Typically we see the Jew-Gentile contrast as past history which has long ago been settled and laid to rest. We figure that the gospel has come to us (the Gentiles) so Paul’s expose is now academic in its cultural and social implication. We admit it must have been a radical teaching in the first century A.D. but has less direct application now that the gospel has gone far beyond its Jewish roots.

However, we must apply the sin of exclusiveness to our day by seeing that now, we who rest contentedly in our faith without a passion for lost people fill the role of “Jews” in Romans one through four. The “Gentiles,” by application, are the likes of Arabs, “terrorists” posing as refugees, the undocumented immigrants, the atheistic evolutionists, and those of an alternate lifestyle whom we have assigned a place outside the circle of favor and inclusion.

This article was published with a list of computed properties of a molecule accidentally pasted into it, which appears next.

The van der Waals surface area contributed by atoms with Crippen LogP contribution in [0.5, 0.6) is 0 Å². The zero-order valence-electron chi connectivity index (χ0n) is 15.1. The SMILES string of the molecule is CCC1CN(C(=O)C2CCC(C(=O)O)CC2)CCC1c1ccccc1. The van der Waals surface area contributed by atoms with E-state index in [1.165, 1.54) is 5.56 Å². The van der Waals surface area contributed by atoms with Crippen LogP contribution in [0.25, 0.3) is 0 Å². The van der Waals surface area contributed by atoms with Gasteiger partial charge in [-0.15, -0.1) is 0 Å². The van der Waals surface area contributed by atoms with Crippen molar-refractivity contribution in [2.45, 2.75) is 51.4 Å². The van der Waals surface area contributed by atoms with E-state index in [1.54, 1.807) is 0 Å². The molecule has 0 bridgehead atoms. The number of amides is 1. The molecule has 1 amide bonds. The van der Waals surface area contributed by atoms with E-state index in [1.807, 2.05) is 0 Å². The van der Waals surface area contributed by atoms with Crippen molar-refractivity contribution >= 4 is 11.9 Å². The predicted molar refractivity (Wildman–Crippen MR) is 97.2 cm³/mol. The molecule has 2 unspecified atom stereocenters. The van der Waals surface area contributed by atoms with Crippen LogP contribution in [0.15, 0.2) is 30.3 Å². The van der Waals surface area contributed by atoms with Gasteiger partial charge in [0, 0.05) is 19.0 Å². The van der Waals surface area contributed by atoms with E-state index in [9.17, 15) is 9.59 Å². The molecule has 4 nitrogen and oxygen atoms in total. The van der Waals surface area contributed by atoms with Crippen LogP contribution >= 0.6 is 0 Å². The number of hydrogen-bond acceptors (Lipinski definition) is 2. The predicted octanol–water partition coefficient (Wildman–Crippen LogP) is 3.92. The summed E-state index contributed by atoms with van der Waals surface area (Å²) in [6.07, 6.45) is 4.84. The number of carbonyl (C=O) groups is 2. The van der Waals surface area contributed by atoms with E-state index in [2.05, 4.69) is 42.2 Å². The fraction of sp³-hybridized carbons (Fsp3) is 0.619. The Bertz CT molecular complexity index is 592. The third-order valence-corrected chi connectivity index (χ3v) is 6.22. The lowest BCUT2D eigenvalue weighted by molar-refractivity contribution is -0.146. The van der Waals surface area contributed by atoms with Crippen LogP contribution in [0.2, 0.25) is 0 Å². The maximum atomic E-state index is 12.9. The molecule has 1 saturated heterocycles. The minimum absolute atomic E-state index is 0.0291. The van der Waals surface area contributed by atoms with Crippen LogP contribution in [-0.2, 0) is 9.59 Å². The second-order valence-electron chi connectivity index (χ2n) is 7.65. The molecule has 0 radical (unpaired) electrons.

I will reserve three more recommendations for the next post….





Letter to the Privileged – 1

14 10 2014

In Romans 5:1-11 the Apostle Paul describes a glorious spiritual life. Here are the highlights:

…justified by faith, peace with God through Christ, access by faith into His grace, rejoicing in hope of the glory of God, glory in tribulations, love of God poured in our hearts by the Holy Spirit given to us, God’s love demonstrated toward us while we were yet sinners, now having been justified we shall be saved from wrath, rejoicing in God through our Lord Jesus Christ through whom we have now received the reconciliation.

My question to you is this: Who is this glorious life for?

Most of us would answer: We who believe.  But the fact that nearly everyone of us in the church give this wrong answer is perhaps the main reason thousands of people are not discovering salvation in Jesus Christ. As I read the first chapters of Romans, I believe the best answer is: The kind of sinners who don’t deserve it.